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Evaluating the UK's regulatory regime for controlling air pollution from wood burning stoves
The number of stove models officially exempt from UK smoke control regulations has increased ten-fold since 2010, a new study published in the British Journal of Criminology has revealed.
The results were published by Dr. James Heydon, an expert in environmental regulation in the School of Sociology and Social Policy at the University of Nottingham.
Based on an analysis of over 18,000 government records of heating and cooking appliances exempt from smoke control rules, and interviews with air pollution officers from local councils across the UK, the research shows how the Deregulation Act 2015 opened the door to a market of stoves exempt from urban air pollution controls (see graph attached).
Dr. James Heydon, in the School of Sociology and Social Policy at the University of Nottingham, said, "The UK government's own data shows that solid fuel burning in homes is the single biggest source of particulate matter (PM2.5) pollution in the country. This research shows how the government has helped to create this situation by encouraging a whole market of stoves exempt from regulatory control."
The study finds that the Deregulation Act 2015 removed obstacles to stove manufacturers certifying their appliances as 'exempt' from smoke control area rules. This change was justified on the basis of removing delays to business and improving consumer choice. No consideration was given to the environmental public health consequences arising from encouraging expansion of this market.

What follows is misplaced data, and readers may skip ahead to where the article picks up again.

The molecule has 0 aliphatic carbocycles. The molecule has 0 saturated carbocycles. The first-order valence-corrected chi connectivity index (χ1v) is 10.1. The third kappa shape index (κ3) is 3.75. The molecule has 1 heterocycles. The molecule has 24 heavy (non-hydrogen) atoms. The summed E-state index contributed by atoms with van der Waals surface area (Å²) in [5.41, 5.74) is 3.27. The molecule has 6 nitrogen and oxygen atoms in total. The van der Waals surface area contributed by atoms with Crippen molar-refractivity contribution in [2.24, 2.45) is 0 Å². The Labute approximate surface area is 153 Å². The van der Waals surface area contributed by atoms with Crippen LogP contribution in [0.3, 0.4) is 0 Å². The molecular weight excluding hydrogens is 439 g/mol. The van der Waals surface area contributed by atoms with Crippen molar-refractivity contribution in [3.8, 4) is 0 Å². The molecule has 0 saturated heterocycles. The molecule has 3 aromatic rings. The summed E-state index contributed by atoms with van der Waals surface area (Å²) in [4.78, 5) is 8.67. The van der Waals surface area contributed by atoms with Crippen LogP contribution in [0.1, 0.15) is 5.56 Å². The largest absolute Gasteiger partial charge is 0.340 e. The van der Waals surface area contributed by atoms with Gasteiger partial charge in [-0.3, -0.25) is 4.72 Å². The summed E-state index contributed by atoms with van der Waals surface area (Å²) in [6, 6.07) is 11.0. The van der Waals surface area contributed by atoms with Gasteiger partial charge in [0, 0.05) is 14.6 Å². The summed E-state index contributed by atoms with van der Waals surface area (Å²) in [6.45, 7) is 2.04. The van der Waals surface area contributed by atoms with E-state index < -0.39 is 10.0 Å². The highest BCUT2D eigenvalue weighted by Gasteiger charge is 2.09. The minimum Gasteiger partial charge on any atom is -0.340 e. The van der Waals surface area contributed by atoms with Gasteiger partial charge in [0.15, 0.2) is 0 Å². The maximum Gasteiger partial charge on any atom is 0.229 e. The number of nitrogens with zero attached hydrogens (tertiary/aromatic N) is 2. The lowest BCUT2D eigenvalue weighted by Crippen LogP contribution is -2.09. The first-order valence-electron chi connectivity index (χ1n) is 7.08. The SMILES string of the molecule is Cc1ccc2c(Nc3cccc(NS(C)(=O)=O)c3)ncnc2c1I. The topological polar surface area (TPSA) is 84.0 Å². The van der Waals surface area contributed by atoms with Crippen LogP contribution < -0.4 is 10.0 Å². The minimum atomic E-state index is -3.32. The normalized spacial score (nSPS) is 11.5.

Dr. Heydon added, "The UK Government must reconsider its open-door approach to excluding stoves from smoke control rules. This policy has encouraged market expansion for almost a decade, contributing to the nationwide air pollution problems we're now seeing. Given the number of stoves it has already exempt from smoke controls, the government must now give serious consideration to also regulating their sale, installation and use across urban areas."
More information: James Heydon, Between Ordinary Harm and Deviance: Evaluating the UK's Regulatory Regime For Controlling Air Pollution From Wood Burning Stoves, The British Journal of Criminology (2023). DOI: 10.1093/bjc/azac102
Provided by University of Nottingham